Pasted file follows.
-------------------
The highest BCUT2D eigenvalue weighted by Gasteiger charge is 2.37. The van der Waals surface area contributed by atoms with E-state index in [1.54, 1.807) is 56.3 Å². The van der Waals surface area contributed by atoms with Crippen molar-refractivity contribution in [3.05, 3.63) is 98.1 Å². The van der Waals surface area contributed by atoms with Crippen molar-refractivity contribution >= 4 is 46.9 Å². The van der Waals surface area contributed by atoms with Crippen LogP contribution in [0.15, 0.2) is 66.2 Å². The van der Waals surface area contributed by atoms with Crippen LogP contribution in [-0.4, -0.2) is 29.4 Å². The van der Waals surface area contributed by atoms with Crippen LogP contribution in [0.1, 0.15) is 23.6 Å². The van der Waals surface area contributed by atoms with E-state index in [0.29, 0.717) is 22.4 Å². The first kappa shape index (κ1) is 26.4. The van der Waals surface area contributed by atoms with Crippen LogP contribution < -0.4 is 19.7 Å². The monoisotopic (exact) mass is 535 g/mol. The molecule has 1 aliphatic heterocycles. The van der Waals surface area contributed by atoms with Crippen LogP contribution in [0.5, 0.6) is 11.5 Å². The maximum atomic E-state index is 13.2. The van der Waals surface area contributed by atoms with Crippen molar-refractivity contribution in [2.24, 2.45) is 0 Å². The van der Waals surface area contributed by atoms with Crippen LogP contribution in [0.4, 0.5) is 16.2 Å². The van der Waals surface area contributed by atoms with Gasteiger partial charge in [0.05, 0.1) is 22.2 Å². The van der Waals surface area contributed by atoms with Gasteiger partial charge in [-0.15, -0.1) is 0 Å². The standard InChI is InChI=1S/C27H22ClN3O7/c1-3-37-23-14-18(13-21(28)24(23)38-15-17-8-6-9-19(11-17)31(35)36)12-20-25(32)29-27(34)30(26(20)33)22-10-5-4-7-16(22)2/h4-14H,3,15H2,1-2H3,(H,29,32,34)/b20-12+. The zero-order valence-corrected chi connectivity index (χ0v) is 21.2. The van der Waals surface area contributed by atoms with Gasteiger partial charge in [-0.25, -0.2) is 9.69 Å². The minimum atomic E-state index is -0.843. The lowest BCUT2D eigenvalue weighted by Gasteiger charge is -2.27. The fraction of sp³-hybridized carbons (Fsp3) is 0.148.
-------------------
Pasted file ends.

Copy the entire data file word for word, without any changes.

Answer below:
The highest BCUT2D eigenvalue weighted by Gasteiger charge is 2.37. The van der Waals surface area contributed by atoms with E-state index in [1.54, 1.807) is 56.3 Å². The van der Waals surface area contributed by atoms with Crippen molar-refractivity contribution in [3.05, 3.63) is 98.1 Å². The van der Waals surface area contributed by atoms with Crippen molar-refractivity contribution >= 4 is 46.9 Å². The van der Waals surface area contributed by atoms with Crippen LogP contribution in [0.15, 0.2) is 66.2 Å². The van der Waals surface area contributed by atoms with Crippen LogP contribution in [-0.4, -0.2) is 29.4 Å². The van der Waals surface area contributed by atoms with Crippen LogP contribution in [0.1, 0.15) is 23.6 Å². The van der Waals surface area contributed by atoms with E-state index in [0.29, 0.717) is 22.4 Å². The first kappa shape index (κ1) is 26.4. The van der Waals surface area contributed by atoms with Crippen LogP contribution < -0.4 is 19.7 Å². The monoisotopic (exact) mass is 535 g/mol. The molecule has 1 aliphatic heterocycles. The van der Waals surface area contributed by atoms with Crippen LogP contribution in [0.5, 0.6) is 11.5 Å². The maximum atomic E-state index is 13.2. The van der Waals surface area contributed by atoms with Crippen molar-refractivity contribution in [2.24, 2.45) is 0 Å². The van der Waals surface area contributed by atoms with Crippen LogP contribution in [0.4, 0.5) is 16.2 Å². The van der Waals surface area contributed by atoms with Gasteiger partial charge in [0.05, 0.1) is 22.2 Å². The van der Waals surface area contributed by atoms with Gasteiger partial charge in [-0.15, -0.1) is 0 Å². The standard InChI is InChI=1S/C27H22ClN3O7/c1-3-37-23-14-18(13-21(28)24(23)38-15-17-8-6-9-19(11-17)31(35)36)12-20-25(32)29-27(34)30(26(20)33)22-10-5-4-7-16(22)2/h4-14H,3,15H2,1-2H3,(H,29,32,34)/b20-12+. The zero-order valence-corrected chi connectivity index (χ0v) is 21.2. The van der Waals surface area contributed by atoms with Gasteiger partial charge in [-0.25, -0.2) is 9.69 Å². The minimum atomic E-state index is -0.843. The lowest BCUT2D eigenvalue weighted by Gasteiger charge is -2.27. The fraction of sp³-hybridized carbons (Fsp3) is 0.148.